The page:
The story is extremely lyrical and the pace relaxed. The theme of the musical work of the fictional composer and Julie’s involvement was central to the picture. The cinematography and use of color in the movie was nothing short of virtuosic. This was a beautifully crafted story, powerfully and emotionally acted and shot with astounding artistry. Watching this movie felt like hearing a world-class soloist play a concerto—a level of talent that will be studied in film schools around the world.

My grade: A.

2006 Independent Spirit Awards
Mar 5, 2006

The Independent Film Channel aired the Independent Spirit Awards tonight, a flippantly irreverent awards show dedicated to showcasing excellent independent film, popular and obscure. Many of the films nominated for awards tonight are extremely obscure are will likely never see a DVD release (Sir! No Sir!, Conventioneers, and Jellysmoke, for instance). A few others were well-recognized with multiple Oscar nods. A few of these movies (as many as are out on DVD) are already in my Netflix Queue.

Sarah Silverman started out her monologue with a meandering cutting edge set of jokes that crossed over into feminine hygiene and pokes at George Clooney. The fact that IFC broadcast this awards ceremony uncensored was refreshing. “I personally wanna give a big shout for the host, Sarah Silverman. Finally, there’s an award show host that you’d wanna fuck. Kinda like Jon Stewart, too, you know? I could see myself getting all Heath Ledger on him,” quipped Kevin Smith. The songs about the Best Feature nominees were sometimes funny and sometimes caused me to hit the “ahead 30 seconds” button, but the entire shindig was much less formal than the Oscars.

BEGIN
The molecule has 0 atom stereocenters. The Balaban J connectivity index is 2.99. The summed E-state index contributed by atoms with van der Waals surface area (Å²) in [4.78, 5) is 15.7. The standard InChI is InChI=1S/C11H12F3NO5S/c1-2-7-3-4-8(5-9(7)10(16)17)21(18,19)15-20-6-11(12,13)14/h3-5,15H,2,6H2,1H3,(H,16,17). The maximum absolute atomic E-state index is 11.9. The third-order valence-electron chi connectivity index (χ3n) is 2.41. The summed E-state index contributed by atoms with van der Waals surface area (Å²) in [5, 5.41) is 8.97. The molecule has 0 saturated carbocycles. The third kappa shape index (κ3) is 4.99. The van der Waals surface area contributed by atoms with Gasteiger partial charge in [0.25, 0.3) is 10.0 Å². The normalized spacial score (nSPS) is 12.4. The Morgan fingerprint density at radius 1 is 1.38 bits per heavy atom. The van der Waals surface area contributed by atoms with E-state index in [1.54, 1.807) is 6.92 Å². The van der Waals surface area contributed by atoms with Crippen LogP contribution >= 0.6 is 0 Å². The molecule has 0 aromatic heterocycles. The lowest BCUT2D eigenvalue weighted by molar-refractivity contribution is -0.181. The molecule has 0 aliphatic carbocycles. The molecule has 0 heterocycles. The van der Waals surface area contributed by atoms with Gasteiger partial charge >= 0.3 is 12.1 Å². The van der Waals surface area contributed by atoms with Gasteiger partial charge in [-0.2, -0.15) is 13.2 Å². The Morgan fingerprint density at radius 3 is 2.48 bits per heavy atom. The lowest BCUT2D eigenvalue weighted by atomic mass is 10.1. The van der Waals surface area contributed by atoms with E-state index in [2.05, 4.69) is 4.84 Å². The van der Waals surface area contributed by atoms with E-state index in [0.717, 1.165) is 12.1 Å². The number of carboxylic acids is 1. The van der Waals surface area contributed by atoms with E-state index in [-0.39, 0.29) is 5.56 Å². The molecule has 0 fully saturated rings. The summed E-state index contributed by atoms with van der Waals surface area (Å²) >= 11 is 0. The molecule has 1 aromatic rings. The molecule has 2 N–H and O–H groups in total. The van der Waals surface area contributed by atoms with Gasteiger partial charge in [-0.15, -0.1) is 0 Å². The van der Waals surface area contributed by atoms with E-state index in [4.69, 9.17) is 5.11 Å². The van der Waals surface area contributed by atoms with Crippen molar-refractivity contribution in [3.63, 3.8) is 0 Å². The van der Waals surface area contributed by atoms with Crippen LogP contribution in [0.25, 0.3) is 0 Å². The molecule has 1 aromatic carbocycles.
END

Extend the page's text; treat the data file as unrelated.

I’ve only recently discovered the IFC on my DirectTV lineup. I miss video-i so much (It seems to have gone off the air). IFC assuages that pain a little bit. Uncensored independent films. Thank goodness.

The Left Hand of Darkness
Mar 3, 2006

I just finished reading The Left Hand of Darkness by Ursula K. Le Guin, a science fiction of astonishing brilliance. We follow the exploits of Genly Ai, an envoy from a federation of human worlds who is attempting to bring Gethen into that federation. Gethenians, unlike all the other peoples of human space, are biologically bisexual—that is, they are neither male nor female, but enter one phase or another when they enter kemmer, or a kind of human heat.

We explore the customs and culture of a neuter society, the dance of politics between conflicting sides, the strange circumstances of a world in an ice age, and a strange pecking order system. The society has never known wars, because everyone's the same. There is no sexism (there's only one gender, after all) and no dualist mentality that colors a great many ideas in our culture.

The characters are rich, believable if strange, and have serious flaws. Genly befriends Estraven, the Prime Minister of Karhide, and follows him into exile, becomes outlawed himself, and learns loyalty from his Gethenian friend. The social politics are somewhat obscure and fuzzy, but the grand adventure of the story is compelling and well-envisioned.

My grade: B.